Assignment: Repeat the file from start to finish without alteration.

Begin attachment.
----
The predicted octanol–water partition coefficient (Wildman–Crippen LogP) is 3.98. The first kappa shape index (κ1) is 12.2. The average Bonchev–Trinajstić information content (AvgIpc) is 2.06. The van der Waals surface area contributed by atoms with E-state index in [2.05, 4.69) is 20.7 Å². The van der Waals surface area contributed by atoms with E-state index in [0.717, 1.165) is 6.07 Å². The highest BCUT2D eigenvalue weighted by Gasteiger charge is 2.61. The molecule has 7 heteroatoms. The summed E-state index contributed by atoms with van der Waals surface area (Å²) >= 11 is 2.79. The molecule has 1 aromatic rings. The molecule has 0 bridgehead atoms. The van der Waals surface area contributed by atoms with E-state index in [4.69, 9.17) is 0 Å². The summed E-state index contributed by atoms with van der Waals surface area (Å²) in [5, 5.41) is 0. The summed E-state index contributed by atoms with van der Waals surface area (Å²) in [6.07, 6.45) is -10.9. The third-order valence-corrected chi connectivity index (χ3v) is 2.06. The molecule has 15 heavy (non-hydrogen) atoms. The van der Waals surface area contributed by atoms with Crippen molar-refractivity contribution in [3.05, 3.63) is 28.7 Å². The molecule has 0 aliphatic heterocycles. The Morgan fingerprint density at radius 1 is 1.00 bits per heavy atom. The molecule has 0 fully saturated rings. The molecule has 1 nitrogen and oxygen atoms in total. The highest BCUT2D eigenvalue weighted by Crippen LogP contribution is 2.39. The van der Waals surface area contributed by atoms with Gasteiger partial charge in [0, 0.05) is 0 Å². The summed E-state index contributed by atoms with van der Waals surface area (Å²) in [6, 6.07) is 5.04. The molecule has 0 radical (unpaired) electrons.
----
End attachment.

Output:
The predicted octanol–water partition coefficient (Wildman–Crippen LogP) is 3.98. The first kappa shape index (κ1) is 12.2. The average Bonchev–Trinajstić information content (AvgIpc) is 2.06. The van der Waals surface area contributed by atoms with E-state index in [2.05, 4.69) is 20.7 Å². The van der Waals surface area contributed by atoms with E-state index in [0.717, 1.165) is 6.07 Å². The highest BCUT2D eigenvalue weighted by Gasteiger charge is 2.61. The molecule has 7 heteroatoms. The summed E-state index contributed by atoms with van der Waals surface area (Å²) >= 11 is 2.79. The molecule has 1 aromatic rings. The molecule has 0 bridgehead atoms. The van der Waals surface area contributed by atoms with E-state index in [4.69, 9.17) is 0 Å². The summed E-state index contributed by atoms with van der Waals surface area (Å²) in [5, 5.41) is 0. The summed E-state index contributed by atoms with van der Waals surface area (Å²) in [6.07, 6.45) is -10.9. The third-order valence-corrected chi connectivity index (χ3v) is 2.06. The molecule has 15 heavy (non-hydrogen) atoms. The van der Waals surface area contributed by atoms with Crippen molar-refractivity contribution in [3.05, 3.63) is 28.7 Å². The molecule has 0 aliphatic heterocycles. The Morgan fingerprint density at radius 1 is 1.00 bits per heavy atom. The molecule has 0 fully saturated rings. The molecule has 1 nitrogen and oxygen atoms in total. The highest BCUT2D eigenvalue weighted by Crippen LogP contribution is 2.39. The van der Waals surface area contributed by atoms with Gasteiger partial charge in [0, 0.05) is 0 Å². The summed E-state index contributed by atoms with van der Waals surface area (Å²) in [6, 6.07) is 5.04. The molecule has 0 radical (unpaired) electrons.